If you had an ancestor who was working on the land in the 1830s in England there is a chance that they were involved in the Swing Riots. These started in the Elham Valley in Kent and quickly spread amongst the rural workers of the south and East Anglia. The unrest was caused by a number of reasons – machinery taking jobs from men, farmers offering lower wages, payment of tithes to the Church of England whether or not you were a member. Threatening letters were sent to those who were considered in a position to resolve the situation signed by “Captain Swing” who was fictitious. If the warning was ignored it was followed by destruction of threshing machines, their engines, attacks on workhouses and tithe barns and later turned to burning hay ricks and other arsonist attacks.
If caught, the rioters faced imprisonment, transportation or execution. Of the 2000 (approx.) rioters who were caught 252 were sentenced to death (only 19 were hanged), 644 imprisoned and 481 transported.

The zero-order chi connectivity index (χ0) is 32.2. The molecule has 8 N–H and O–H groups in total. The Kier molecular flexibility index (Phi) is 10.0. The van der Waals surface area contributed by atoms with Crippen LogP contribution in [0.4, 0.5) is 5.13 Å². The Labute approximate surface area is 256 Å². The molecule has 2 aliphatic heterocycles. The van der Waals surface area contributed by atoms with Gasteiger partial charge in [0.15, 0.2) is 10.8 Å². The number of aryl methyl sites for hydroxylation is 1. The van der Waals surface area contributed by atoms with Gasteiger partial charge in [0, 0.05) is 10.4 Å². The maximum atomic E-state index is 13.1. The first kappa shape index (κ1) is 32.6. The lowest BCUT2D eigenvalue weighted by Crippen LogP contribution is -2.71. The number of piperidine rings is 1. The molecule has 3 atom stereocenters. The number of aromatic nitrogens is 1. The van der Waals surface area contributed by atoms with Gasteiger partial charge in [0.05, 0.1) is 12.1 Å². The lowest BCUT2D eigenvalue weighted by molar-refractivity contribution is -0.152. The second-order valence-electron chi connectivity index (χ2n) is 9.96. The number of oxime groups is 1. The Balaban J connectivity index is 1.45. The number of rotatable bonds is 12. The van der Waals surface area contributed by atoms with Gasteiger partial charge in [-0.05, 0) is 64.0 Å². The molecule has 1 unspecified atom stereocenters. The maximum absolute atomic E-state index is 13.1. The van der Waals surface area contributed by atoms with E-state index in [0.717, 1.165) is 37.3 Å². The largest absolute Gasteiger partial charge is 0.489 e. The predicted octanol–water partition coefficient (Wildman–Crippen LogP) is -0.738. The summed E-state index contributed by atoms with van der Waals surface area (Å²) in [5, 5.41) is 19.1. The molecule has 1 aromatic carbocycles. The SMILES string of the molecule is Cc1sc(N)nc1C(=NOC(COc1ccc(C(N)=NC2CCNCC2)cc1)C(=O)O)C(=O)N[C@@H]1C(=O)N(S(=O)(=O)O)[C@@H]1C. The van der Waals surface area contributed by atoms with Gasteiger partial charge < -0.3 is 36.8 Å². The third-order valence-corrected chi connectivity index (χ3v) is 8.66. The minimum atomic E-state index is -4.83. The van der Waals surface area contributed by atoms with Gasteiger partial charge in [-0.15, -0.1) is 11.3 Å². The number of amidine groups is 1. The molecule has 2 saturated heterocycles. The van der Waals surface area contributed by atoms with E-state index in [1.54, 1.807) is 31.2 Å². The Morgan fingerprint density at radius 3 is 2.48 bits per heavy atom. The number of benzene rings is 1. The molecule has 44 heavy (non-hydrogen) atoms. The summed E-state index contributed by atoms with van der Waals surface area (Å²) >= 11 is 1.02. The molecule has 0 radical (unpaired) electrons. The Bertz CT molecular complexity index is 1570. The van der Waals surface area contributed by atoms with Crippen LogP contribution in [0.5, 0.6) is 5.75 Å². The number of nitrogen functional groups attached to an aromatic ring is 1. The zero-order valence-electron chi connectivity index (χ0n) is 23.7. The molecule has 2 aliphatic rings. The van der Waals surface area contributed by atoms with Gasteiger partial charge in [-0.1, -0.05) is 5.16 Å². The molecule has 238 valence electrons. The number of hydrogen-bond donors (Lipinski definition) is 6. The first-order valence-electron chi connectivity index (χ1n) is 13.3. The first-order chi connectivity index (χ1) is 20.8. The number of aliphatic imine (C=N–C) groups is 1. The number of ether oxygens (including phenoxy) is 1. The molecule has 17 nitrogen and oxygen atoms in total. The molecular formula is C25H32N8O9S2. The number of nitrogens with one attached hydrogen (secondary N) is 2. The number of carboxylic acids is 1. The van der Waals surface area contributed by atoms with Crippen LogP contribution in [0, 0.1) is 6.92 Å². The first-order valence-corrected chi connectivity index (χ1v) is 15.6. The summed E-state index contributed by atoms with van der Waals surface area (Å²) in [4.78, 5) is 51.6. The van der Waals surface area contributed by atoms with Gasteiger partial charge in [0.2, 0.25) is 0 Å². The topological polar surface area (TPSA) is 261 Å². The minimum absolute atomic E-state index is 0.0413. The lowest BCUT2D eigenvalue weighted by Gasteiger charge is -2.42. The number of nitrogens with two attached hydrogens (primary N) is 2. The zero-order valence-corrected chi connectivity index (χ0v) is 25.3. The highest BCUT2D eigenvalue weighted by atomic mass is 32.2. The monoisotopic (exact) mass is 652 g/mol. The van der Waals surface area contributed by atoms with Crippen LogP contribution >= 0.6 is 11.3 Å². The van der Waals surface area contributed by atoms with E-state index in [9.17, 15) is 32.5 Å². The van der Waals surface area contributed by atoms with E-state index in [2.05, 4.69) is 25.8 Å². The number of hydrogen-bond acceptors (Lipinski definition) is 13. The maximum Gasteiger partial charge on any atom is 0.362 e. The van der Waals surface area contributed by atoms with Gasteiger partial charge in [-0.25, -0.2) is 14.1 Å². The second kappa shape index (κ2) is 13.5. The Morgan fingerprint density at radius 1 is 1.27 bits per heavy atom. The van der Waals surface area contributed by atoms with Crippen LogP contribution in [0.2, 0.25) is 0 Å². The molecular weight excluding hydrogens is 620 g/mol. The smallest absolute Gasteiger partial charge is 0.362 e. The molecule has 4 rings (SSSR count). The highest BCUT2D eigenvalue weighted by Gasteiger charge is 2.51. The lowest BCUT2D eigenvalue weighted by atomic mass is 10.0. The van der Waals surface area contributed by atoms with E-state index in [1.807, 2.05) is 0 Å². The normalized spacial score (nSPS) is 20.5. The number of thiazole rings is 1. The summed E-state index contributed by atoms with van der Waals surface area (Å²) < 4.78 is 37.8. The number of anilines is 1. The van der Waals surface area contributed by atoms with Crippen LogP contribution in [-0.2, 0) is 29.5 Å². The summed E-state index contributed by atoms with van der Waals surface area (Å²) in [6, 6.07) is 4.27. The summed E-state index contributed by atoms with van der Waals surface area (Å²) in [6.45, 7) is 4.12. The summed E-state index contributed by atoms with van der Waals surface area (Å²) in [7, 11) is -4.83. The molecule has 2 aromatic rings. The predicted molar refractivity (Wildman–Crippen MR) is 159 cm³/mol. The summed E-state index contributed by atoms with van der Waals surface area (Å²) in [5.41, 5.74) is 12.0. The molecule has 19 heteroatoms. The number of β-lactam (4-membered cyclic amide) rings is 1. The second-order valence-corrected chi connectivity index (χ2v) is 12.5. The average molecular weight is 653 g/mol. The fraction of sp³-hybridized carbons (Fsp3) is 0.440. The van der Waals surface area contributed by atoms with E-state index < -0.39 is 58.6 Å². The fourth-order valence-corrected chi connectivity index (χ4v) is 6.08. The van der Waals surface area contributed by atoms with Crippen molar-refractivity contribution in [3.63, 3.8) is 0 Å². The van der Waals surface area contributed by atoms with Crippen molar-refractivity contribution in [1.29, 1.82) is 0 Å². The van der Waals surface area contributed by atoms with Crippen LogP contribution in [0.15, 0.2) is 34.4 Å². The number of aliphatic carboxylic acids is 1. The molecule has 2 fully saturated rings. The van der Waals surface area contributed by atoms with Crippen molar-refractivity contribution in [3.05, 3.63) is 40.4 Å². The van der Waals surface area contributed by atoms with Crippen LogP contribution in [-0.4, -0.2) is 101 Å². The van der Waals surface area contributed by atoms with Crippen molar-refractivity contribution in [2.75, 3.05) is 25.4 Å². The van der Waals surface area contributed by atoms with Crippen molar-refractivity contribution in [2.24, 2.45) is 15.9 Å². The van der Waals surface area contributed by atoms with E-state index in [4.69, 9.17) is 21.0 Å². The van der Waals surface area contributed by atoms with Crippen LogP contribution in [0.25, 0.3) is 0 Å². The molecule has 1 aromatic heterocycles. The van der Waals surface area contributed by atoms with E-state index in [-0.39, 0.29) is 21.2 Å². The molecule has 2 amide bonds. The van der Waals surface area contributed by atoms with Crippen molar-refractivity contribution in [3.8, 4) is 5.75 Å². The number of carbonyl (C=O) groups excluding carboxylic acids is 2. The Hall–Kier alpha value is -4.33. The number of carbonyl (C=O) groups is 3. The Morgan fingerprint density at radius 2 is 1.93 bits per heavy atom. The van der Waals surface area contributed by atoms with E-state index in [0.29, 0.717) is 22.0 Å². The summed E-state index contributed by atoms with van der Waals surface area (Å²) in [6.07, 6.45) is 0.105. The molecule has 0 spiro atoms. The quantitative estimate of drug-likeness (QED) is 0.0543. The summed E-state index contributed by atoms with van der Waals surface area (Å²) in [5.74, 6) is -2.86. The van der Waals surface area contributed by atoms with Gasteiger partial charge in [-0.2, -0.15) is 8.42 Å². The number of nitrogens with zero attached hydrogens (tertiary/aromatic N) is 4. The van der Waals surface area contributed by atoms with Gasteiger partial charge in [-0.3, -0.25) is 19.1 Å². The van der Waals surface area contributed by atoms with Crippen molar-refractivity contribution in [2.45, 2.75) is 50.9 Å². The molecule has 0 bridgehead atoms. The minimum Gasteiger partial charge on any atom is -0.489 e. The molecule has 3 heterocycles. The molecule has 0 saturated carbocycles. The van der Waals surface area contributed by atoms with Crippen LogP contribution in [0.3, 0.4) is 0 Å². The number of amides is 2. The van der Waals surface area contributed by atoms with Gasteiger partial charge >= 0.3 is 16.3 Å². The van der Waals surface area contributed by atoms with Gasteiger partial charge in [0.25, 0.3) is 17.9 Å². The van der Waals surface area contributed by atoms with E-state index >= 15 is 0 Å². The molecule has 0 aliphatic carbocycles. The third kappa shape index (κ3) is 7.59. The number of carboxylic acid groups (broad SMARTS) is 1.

There is a brief article on-line about the riots at https://en.wikipedia.org/wiki/Swing_Riots
In the 1990s Jill Chambers wrote a series of books about the Swing Riots looking at individual counties and how the riots effected the population of that particular county etc. These books are well researched including information on all aspects of the “riots” for instance each person charged is listed with the charge, age, sentence and 1841 census transcription (if found). Events in the county are diarised, trial transcripts, claims for rewards and so it goes on.
Auckland Libraries holds Jill’s books for Kent, Wiltshire, Buckinghamshire, Essex, Dorset, Gloucestershire and Hampshire as well as Michael Holland’s book Swing Unmasked: the agricultural riots of 1830 to 1832 and their wider implications which is available in print (reference copy and one borrowable copy) and CD.
You may find a family member who was involved in this important event in English history but even if they were not caught they may have participated and these books give you an insight into life for rural workers at a tumultuous time in history.
Central Research Centre